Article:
“I regarded this as a call,” said Ellerbrake. Four years later, he was asked by the then-chief executives of the Evangelical Deaconess hospitals in Chicago and St. Louis to join their staff and study to be a professional healthcare administrator. He went to the hospital in St. Louis, earning his master’s degree in healthcare administration and spending 30 years at Deaconess: 20 as COO and 10 as CEO. He also started the Deaconess family medicine residency, which evolved into iFM Community Medicine, and in 1989, Deaconess Nurse Ministry (formerly Deaconess Parish Nurse Ministries) to commemorate the centennial of the founding of the Deaconess Sisterhood and the Deaconess mission in St. Louis. 

Ironically, it was at Unleashing Potential’s Caroline Mission that the Ellerbrakes met. Johann was a student at Washington University in St. Louis majoring in physical therapy. She had a grant for tuition and books, but needed help with food and lodging. The local United Way office directed her to Caroline Mission. In exchange for leading programs and groups, she was able to live there. While at Caroline Mission, she discovered her own call to vocation, and met Richard, then a young seminarian.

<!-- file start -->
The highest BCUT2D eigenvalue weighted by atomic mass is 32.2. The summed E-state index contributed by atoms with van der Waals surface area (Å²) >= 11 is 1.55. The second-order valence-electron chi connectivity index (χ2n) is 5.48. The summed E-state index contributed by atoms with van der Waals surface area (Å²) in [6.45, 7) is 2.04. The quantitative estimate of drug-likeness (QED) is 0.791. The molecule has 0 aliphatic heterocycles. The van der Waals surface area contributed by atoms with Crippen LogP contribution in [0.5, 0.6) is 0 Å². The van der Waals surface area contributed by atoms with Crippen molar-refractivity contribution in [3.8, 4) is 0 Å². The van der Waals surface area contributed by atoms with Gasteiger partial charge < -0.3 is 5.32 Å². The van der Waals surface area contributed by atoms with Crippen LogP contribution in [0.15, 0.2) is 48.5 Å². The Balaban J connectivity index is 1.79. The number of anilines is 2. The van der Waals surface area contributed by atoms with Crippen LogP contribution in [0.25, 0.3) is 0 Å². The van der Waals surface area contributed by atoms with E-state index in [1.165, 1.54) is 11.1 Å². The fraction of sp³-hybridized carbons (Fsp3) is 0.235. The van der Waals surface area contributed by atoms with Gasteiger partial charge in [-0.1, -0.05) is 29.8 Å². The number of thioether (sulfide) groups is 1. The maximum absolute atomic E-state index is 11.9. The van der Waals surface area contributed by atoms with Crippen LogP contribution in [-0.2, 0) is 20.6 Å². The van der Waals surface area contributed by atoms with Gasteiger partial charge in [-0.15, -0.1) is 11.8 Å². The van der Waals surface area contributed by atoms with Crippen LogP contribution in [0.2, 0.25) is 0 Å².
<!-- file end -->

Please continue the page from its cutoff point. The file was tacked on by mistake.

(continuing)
Now retired, Johann Ellerbrake’s career included serving both church and community, as director of the Mamie O. Stookey School in Belleville, Ill., and, later, the Rankin Jordan Extended Pediatric Care Facility in Maryland Heights, Mo. While at Back Bay, she was involved in youth ministry and early childhood education. Johann also has served on the board of Hoyleton Youth & Family Services in Fairview Heights, Ill., and the UCC’s Illinois Conference, among others.